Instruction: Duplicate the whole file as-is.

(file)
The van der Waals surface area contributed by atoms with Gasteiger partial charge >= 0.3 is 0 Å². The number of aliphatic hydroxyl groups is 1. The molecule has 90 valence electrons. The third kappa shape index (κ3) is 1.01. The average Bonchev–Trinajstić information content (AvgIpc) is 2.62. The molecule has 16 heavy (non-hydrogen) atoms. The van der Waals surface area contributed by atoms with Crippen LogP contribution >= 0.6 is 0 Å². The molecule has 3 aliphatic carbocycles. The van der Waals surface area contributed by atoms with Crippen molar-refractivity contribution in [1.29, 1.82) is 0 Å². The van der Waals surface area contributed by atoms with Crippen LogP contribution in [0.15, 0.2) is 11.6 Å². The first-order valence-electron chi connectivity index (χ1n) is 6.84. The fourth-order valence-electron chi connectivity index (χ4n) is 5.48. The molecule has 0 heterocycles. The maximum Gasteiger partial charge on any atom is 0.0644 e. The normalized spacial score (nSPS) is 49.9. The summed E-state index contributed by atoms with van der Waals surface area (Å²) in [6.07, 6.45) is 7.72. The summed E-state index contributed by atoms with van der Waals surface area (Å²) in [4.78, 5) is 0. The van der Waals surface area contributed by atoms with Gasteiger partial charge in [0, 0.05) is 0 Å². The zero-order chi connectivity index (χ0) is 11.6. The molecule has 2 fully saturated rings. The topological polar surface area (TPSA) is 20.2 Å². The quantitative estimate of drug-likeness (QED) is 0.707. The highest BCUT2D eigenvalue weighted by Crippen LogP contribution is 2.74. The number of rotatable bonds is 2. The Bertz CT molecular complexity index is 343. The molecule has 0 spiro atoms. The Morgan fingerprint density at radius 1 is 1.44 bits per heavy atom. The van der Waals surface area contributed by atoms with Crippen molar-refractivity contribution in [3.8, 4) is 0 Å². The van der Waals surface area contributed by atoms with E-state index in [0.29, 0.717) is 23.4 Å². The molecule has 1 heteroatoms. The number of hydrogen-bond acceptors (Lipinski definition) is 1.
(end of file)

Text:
The van der Waals surface area contributed by atoms with Gasteiger partial charge >= 0.3 is 0 Å². The number of aliphatic hydroxyl groups is 1. The molecule has 90 valence electrons. The third kappa shape index (κ3) is 1.01. The average Bonchev–Trinajstić information content (AvgIpc) is 2.62. The molecule has 16 heavy (non-hydrogen) atoms. The van der Waals surface area contributed by atoms with Crippen LogP contribution >= 0.6 is 0 Å². The molecule has 3 aliphatic carbocycles. The van der Waals surface area contributed by atoms with Crippen molar-refractivity contribution in [1.29, 1.82) is 0 Å². The van der Waals surface area contributed by atoms with Crippen LogP contribution in [0.15, 0.2) is 11.6 Å². The first-order valence-electron chi connectivity index (χ1n) is 6.84. The fourth-order valence-electron chi connectivity index (χ4n) is 5.48. The molecule has 0 heterocycles. The maximum Gasteiger partial charge on any atom is 0.0644 e. The normalized spacial score (nSPS) is 49.9. The summed E-state index contributed by atoms with van der Waals surface area (Å²) in [6.07, 6.45) is 7.72. The summed E-state index contributed by atoms with van der Waals surface area (Å²) in [4.78, 5) is 0. The van der Waals surface area contributed by atoms with Gasteiger partial charge in [0, 0.05) is 0 Å². The zero-order chi connectivity index (χ0) is 11.6. The molecule has 2 fully saturated rings. The topological polar surface area (TPSA) is 20.2 Å². The quantitative estimate of drug-likeness (QED) is 0.707. The highest BCUT2D eigenvalue weighted by Crippen LogP contribution is 2.74. The number of rotatable bonds is 2. The Bertz CT molecular complexity index is 343. The molecule has 0 spiro atoms. The Morgan fingerprint density at radius 1 is 1.44 bits per heavy atom. The van der Waals surface area contributed by atoms with Crippen molar-refractivity contribution in [3.8, 4) is 0 Å². The van der Waals surface area contributed by atoms with E-state index in [0.29, 0.717) is 23.4 Å². The molecule has 1 heteroatoms. The number of hydrogen-bond acceptors (Lipinski definition) is 1.